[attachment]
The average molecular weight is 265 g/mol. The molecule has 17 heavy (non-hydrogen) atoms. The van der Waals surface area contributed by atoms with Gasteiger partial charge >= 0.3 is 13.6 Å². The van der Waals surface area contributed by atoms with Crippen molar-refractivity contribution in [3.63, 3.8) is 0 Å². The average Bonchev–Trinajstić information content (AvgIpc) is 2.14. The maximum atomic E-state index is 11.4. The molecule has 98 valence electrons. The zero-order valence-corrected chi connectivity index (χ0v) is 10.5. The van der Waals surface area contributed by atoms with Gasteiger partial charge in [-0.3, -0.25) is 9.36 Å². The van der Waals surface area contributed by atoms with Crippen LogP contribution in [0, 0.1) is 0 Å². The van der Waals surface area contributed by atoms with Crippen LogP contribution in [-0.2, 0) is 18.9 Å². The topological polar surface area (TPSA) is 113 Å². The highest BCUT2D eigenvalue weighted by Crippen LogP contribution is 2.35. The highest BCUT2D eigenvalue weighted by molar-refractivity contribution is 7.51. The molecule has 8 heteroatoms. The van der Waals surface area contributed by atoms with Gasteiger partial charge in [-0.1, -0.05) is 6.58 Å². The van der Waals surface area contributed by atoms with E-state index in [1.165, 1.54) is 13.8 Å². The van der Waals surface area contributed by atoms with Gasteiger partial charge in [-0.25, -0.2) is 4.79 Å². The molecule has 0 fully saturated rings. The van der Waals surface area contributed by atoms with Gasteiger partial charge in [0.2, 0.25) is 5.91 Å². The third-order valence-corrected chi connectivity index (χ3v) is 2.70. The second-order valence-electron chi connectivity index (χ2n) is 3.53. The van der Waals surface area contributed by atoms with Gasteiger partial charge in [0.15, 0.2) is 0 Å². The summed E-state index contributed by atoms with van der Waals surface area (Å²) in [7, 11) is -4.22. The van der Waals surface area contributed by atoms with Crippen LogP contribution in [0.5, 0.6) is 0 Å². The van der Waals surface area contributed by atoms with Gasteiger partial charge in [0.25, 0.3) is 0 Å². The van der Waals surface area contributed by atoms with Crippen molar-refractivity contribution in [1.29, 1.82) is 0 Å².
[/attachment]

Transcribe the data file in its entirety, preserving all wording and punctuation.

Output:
The average molecular weight is 265 g/mol. The molecule has 17 heavy (non-hydrogen) atoms. The van der Waals surface area contributed by atoms with Gasteiger partial charge >= 0.3 is 13.6 Å². The van der Waals surface area contributed by atoms with Crippen molar-refractivity contribution in [3.63, 3.8) is 0 Å². The average Bonchev–Trinajstić information content (AvgIpc) is 2.14. The maximum atomic E-state index is 11.4. The molecule has 98 valence electrons. The zero-order valence-corrected chi connectivity index (χ0v) is 10.5. The van der Waals surface area contributed by atoms with Gasteiger partial charge in [-0.3, -0.25) is 9.36 Å². The van der Waals surface area contributed by atoms with Crippen LogP contribution in [0, 0.1) is 0 Å². The van der Waals surface area contributed by atoms with Crippen LogP contribution in [-0.2, 0) is 18.9 Å². The topological polar surface area (TPSA) is 113 Å². The highest BCUT2D eigenvalue weighted by Crippen LogP contribution is 2.35. The highest BCUT2D eigenvalue weighted by molar-refractivity contribution is 7.51. The molecule has 8 heteroatoms. The van der Waals surface area contributed by atoms with Gasteiger partial charge in [-0.1, -0.05) is 6.58 Å². The van der Waals surface area contributed by atoms with E-state index in [1.165, 1.54) is 13.8 Å². The van der Waals surface area contributed by atoms with Gasteiger partial charge in [-0.25, -0.2) is 4.79 Å². The molecule has 0 fully saturated rings. The van der Waals surface area contributed by atoms with Gasteiger partial charge in [0.2, 0.25) is 5.91 Å². The third-order valence-corrected chi connectivity index (χ3v) is 2.70. The second-order valence-electron chi connectivity index (χ2n) is 3.53. The van der Waals surface area contributed by atoms with Gasteiger partial charge in [0.15, 0.2) is 0 Å². The summed E-state index contributed by atoms with van der Waals surface area (Å²) in [7, 11) is -4.22. The van der Waals surface area contributed by atoms with Crippen LogP contribution in [0.5, 0.6) is 0 Å². The van der Waals surface area contributed by atoms with Gasteiger partial charge in [0.25, 0.3) is 0 Å². The van der Waals surface area contributed by atoms with Crippen molar-refractivity contribution in [1.29, 1.82) is 0 Å².